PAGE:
Dary, David. Red Blood and Black Ink. Joural in the Old West. New York: Alfred A. Knopf, 1998. 345 pp. $30.
David Dary, head of the journalism school at the University of Oklahoma and a fourth-generation journalist, offers an entertaining, engaging, informative, and often humorous account of western journalism from 1808 to the 1920s.
In his fifth book about the creating of the west, he seeks to "capture the social memory of newspaper journalism" as well as its "flavor, emotion, and color." While clarifying that this is not a definitive history, he does present it as the story of the role of journalists "in settling and shaping the American West." He accomplishes this goal. But, though his newspaper list and time frame are the most inclusive of western journalism histories, his conclusions are well-covered territory.
Red Blood and Black Ink is accurate and well documented. The short article bibliography, however, exemplifies a scholarly concern: it excludes many significant studies that established the theoretical framework within which Dary operates, such as Oliver Knight's "The Owyhee Avalanche: The Frontier Newspaper as Catalyst in Social Change," Thomas Heuterman's "Assessing the `Press on Wheels': Individualism in Frontier Journalism," William Lyon's "The Significance of Newspapers on the American Frontier," and William Huntzicker's "Historiographical Essay: Historians and the Frontier Press."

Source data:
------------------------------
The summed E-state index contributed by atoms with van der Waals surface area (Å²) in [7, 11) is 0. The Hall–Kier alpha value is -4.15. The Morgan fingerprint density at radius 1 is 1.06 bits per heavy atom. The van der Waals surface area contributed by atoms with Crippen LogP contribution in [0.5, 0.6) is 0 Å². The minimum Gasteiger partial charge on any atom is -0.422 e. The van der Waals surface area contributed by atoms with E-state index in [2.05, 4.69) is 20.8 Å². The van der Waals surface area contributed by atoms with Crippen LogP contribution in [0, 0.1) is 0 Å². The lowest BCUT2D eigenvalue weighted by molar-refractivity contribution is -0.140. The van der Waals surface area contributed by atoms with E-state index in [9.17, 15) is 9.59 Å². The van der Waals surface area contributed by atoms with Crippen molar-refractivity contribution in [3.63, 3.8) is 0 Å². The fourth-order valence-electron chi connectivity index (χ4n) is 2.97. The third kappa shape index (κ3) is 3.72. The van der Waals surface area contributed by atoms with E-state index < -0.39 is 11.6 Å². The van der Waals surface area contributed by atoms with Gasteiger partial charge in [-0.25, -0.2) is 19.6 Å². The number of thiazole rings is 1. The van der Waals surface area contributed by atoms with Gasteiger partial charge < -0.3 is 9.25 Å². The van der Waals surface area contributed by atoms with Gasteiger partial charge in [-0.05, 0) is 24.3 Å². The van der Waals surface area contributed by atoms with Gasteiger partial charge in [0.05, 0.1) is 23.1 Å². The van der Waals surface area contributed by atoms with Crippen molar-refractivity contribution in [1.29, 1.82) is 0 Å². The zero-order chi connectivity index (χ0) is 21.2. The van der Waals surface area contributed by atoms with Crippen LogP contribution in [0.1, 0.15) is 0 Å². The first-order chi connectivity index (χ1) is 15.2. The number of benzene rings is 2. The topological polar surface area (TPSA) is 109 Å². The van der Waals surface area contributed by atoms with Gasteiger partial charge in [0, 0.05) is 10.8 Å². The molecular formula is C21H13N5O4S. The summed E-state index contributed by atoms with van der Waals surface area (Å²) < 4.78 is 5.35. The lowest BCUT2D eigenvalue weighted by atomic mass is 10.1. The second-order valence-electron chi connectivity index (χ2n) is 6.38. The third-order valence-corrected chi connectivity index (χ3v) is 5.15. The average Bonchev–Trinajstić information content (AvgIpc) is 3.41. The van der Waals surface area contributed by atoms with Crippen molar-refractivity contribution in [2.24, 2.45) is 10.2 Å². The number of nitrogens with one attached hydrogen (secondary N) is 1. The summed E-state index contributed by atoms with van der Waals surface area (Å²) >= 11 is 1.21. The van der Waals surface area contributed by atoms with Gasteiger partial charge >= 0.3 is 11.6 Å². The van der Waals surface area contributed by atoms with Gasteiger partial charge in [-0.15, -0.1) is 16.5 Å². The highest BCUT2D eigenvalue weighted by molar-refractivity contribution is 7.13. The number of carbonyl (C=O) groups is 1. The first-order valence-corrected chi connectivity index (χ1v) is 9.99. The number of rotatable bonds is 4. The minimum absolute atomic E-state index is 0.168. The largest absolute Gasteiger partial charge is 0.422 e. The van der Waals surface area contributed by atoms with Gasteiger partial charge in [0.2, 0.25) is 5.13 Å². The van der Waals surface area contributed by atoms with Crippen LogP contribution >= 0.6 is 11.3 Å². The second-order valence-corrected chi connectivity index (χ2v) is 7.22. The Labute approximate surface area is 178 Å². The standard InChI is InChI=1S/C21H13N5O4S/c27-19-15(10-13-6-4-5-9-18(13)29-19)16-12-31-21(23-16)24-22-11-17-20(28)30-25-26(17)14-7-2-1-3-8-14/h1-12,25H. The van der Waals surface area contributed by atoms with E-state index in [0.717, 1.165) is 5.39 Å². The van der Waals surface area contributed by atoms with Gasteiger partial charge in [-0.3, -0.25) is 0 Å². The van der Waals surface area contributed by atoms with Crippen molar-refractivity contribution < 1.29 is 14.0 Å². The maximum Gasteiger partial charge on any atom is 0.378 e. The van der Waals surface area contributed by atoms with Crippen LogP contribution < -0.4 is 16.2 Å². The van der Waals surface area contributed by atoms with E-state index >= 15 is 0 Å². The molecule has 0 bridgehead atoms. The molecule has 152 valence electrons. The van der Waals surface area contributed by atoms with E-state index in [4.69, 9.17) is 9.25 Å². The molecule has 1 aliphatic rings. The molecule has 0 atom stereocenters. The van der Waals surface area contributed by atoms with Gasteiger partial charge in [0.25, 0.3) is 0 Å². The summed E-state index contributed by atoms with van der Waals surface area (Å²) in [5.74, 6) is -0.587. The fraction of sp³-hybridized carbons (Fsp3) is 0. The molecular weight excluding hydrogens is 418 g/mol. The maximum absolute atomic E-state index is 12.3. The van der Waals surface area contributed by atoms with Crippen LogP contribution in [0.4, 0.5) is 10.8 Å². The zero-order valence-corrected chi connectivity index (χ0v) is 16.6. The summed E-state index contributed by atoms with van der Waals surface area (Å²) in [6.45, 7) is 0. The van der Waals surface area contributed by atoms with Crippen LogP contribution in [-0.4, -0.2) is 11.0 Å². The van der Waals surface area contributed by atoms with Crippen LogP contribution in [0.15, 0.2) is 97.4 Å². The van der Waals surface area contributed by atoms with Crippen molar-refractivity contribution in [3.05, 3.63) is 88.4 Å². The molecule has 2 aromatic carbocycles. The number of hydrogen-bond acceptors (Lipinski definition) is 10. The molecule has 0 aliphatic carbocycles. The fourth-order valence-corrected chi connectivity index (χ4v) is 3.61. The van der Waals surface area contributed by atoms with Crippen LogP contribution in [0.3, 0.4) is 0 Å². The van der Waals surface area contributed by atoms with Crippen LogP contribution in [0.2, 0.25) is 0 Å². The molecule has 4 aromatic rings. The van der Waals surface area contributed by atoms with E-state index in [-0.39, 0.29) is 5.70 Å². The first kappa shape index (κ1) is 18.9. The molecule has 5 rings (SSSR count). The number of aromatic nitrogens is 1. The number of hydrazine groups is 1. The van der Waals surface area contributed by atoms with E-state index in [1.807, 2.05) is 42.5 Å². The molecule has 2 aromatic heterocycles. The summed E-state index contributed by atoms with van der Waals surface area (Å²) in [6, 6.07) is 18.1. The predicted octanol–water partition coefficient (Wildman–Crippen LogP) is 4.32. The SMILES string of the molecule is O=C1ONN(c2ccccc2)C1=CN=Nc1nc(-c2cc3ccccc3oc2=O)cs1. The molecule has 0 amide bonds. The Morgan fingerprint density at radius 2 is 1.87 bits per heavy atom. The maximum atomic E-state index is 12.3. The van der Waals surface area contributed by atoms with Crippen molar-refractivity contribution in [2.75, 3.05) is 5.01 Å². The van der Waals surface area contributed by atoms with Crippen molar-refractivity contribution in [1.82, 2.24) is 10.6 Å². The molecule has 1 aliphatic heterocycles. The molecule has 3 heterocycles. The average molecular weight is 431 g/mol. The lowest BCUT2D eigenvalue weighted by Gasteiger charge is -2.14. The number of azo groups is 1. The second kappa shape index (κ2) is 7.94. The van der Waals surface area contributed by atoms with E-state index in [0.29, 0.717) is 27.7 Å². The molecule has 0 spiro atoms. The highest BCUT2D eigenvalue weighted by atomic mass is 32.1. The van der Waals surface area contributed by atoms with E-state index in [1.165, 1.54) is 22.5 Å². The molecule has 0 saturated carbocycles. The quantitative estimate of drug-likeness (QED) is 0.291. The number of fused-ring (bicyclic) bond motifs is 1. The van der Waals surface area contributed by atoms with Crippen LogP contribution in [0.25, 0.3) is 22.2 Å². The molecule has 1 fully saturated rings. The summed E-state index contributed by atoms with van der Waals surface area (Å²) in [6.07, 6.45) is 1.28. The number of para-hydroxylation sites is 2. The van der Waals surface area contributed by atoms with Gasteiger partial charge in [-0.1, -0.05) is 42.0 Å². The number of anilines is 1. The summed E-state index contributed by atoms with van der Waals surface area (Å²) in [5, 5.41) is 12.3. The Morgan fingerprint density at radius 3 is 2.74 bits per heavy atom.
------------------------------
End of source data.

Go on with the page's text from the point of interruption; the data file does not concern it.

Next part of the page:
Likewise, though Dary's bibliography is strong, it indicates that his scholarly contribution is in corroborating established thinking. In other words, he shows that the theories based upon more time-andspace-limited samples do indeed hold up when expanded to consider newspapers from the Mississippi to the Pacific, Canada to Mexico, from 1808 to 1920. …